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A Great Improvisation: Franklin, France, And The Birth Of America

Schiff, Stacy

Published by Henry Holt & Co, New York, New York, U.S.A., 2005
ISBN 10: 0805066330 / ISBN 13: 9780805066333
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Title: A Great Improvisation: Franklin, France, And...

Publisher: Henry Holt & Co, New York, New York, U.S.A.

Publication Date: 2005

Binding: Hard Cover

Book Condition: Fine

Dust Jacket Condition: Fine

Edition: First Edition.

Description:

Fine/Fine unread copy protected by archival Brodart Cover. Size: 8vo - over 7¾" - 9¾" tall. Bookseller Inventory # 001178

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Book ratings provided by GoodReads:
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(729 ratings)

Synopsis: In this dazzling work of history, a Pulitzer Prize-winning author follows Benjamin Franklin to France for the crowning achievement of his career

In December of 1776 a small boat delivered an old man to France." So begins an enthralling narrative account of how Benjamin Franklin-seventy years old, without any diplomatic training, and possessed of the most rudimentary French-convinced France, an absolute monarchy, to underwrite America's experiment in democracy.

When Franklin stepped onto French soil, he well understood he was embarking on the greatest gamble of his career. By virtue of fame, charisma, and ingenuity, Franklin outmaneuvered British spies, French informers, and hostile colleagues; engineered the Franco-American alliance of l778; and helped to negotiate the peace of l783. The eight-year French mission stands not only as Franklin's most vital service to his country but as the most revealing of the man.

In A Great Improvisation, Stacy Schiff draws from new and little-known sources to illuminate the least-explored part of Franklin's life. Here is an unfamiliar, unforgettable chapter of the Revolution, a rousing tale of American infighting, and the treacherous backroom dealings at Versailles that would propel George Washington from near decimation at Valley Forge to victory at Yorktown. From these pages emerge a particularly human and yet fiercely determined Founding Father, as well as a profound sense of how fragile, improvisational, and international was our country's bid for independence.

Review: Benjamin Franklin began the "the most taxing assignment of his life" at the age of 70: to secure the aid of the French monarchy in helping the fledgling United States establish their republic. The job required tremendous skill, finesse, and discretion, and as Stacy Schiff makes clear in this brilliant book, Franklin was the ideal American, perhaps the only one, to take on the task, due in large part to his considerable personal prestige. One of the most famous men in the world when he landed in France in December 1776, his arrival caused a sensation--he was celebrated as a man of genius, a successor to Newton and Galileo, and treated as a great dignitary, even though the nation he represented was less than a year old and there were many doubts as to whether it would see its second birthday. Though he had no formal diplomatic training and spoke only rudimentary French, Franklin managed to engineer the Franco-American alliance of 1778 and the peace treaty of 1783, effectively inventing American foreign policy as he went along, in addition to serving as chief diplomat, banker, and director of American naval affairs.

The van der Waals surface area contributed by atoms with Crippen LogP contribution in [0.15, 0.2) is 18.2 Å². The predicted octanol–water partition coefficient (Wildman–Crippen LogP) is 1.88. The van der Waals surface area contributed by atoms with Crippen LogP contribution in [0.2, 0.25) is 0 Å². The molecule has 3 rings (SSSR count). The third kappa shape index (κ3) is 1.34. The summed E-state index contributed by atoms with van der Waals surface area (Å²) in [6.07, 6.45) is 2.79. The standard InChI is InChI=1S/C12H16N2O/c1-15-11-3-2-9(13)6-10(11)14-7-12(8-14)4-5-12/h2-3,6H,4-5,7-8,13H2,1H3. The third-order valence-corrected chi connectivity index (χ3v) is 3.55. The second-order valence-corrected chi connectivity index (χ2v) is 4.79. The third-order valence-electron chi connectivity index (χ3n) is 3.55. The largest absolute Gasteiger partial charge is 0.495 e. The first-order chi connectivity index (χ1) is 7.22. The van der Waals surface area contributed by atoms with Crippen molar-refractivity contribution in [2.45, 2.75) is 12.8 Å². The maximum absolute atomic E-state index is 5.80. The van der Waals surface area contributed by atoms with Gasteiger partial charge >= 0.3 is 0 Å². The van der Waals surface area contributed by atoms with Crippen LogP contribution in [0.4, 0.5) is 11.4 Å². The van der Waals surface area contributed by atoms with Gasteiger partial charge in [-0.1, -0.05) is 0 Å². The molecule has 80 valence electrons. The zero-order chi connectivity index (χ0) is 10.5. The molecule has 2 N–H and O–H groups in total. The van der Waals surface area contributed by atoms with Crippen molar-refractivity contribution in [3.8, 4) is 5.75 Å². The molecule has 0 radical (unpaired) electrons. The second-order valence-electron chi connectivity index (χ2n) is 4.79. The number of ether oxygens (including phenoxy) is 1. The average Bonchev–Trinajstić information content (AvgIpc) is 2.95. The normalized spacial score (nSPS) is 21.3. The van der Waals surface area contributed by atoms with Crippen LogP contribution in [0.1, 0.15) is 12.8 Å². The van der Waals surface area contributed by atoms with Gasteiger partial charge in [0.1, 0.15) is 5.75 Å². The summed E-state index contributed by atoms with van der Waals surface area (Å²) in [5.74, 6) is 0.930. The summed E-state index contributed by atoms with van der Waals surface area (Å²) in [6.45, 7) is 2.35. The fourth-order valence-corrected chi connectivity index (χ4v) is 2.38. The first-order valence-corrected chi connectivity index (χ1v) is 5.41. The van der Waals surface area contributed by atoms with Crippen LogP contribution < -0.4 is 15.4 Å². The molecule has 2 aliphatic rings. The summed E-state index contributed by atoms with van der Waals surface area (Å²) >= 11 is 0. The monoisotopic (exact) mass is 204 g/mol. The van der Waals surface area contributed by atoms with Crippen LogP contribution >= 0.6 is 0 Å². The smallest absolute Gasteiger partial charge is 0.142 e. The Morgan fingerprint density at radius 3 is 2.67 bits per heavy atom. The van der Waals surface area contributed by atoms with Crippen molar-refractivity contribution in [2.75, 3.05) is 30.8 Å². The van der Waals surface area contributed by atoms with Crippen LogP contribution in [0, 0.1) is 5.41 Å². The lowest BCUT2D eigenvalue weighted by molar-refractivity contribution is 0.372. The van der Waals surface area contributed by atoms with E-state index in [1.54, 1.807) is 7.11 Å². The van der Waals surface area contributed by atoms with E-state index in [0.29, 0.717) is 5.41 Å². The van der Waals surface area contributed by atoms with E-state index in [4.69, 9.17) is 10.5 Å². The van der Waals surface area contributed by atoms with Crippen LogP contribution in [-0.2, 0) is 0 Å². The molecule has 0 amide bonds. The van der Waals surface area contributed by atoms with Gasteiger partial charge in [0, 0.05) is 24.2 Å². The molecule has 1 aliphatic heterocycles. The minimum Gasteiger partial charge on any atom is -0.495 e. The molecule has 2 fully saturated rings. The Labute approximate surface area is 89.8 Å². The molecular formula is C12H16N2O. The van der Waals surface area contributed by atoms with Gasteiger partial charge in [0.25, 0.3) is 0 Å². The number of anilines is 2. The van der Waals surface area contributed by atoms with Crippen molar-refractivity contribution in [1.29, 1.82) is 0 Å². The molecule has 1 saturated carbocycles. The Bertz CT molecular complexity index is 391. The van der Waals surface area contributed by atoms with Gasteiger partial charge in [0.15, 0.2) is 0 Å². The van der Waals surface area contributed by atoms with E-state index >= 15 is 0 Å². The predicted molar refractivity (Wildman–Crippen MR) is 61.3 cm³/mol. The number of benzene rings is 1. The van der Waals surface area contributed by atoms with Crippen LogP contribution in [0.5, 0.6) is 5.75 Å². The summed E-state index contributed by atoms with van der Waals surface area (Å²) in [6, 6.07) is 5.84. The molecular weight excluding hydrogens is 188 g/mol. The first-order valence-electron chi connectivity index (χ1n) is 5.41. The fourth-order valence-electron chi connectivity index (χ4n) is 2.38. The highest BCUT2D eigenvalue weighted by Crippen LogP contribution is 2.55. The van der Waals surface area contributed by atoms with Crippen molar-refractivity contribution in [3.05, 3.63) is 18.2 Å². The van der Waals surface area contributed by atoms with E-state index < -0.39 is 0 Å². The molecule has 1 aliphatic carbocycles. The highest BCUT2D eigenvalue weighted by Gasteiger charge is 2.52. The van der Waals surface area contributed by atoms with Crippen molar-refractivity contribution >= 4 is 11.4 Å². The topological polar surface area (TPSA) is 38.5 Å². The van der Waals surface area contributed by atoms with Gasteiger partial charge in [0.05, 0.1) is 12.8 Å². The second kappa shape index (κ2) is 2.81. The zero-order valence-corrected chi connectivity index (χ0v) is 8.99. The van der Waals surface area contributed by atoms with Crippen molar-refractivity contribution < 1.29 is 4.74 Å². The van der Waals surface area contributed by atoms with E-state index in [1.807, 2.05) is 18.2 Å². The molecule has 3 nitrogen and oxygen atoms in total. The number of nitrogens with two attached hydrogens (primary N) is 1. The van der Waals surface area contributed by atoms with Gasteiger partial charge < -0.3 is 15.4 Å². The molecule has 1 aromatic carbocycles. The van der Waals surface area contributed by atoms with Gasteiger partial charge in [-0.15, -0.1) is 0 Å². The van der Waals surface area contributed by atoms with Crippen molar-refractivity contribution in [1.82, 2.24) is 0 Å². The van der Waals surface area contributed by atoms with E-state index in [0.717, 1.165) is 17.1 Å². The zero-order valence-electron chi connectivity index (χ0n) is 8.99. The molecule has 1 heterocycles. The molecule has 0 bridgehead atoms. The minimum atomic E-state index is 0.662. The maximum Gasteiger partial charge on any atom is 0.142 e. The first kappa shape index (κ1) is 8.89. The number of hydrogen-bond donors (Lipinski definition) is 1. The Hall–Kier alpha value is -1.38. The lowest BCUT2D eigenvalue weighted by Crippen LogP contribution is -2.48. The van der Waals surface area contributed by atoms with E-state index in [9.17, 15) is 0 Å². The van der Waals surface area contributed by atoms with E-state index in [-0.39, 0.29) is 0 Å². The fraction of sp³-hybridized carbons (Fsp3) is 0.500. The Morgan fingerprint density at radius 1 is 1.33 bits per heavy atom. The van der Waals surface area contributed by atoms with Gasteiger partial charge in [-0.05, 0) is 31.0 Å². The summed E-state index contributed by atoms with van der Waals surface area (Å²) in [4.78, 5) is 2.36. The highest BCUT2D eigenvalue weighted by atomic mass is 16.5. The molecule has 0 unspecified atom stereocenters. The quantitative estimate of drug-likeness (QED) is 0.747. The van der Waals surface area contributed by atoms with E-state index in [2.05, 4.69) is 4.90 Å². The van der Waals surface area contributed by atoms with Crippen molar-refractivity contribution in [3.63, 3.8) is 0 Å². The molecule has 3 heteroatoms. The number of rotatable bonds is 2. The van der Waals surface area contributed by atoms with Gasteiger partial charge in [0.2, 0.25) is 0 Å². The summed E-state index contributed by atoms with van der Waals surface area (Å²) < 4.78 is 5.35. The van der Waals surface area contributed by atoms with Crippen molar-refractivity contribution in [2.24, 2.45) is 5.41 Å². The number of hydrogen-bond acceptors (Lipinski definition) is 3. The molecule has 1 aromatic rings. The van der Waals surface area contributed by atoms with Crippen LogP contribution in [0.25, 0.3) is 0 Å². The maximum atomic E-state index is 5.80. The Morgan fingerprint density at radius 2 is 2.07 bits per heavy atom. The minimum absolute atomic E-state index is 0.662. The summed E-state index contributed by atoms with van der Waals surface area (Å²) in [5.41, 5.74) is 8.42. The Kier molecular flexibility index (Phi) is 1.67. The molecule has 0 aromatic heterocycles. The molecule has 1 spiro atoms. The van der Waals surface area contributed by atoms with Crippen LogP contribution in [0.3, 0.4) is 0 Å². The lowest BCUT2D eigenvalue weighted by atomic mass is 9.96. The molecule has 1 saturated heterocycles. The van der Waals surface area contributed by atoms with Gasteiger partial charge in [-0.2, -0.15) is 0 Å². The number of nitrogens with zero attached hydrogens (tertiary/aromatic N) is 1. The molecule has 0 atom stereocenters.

Franklin recognized and accepted the fact that French aid was crucial to American independence, but some Founding Fathers resented him for making America dependent on a foreign power and severely attacked him for securing the very aid that saved the cause. Schiff offers fascinating coverage of this American infighting, along with the complex political intrigue in France, complete with British spies and French double agents, secret negotiations and backroom deals. A Great Improvisation is an entertaining and illuminating portrait of Franklin's seven-year adventure in France that "stands not only as his greatest service to his country but the most revealing of the man." --Shawn Carkonen

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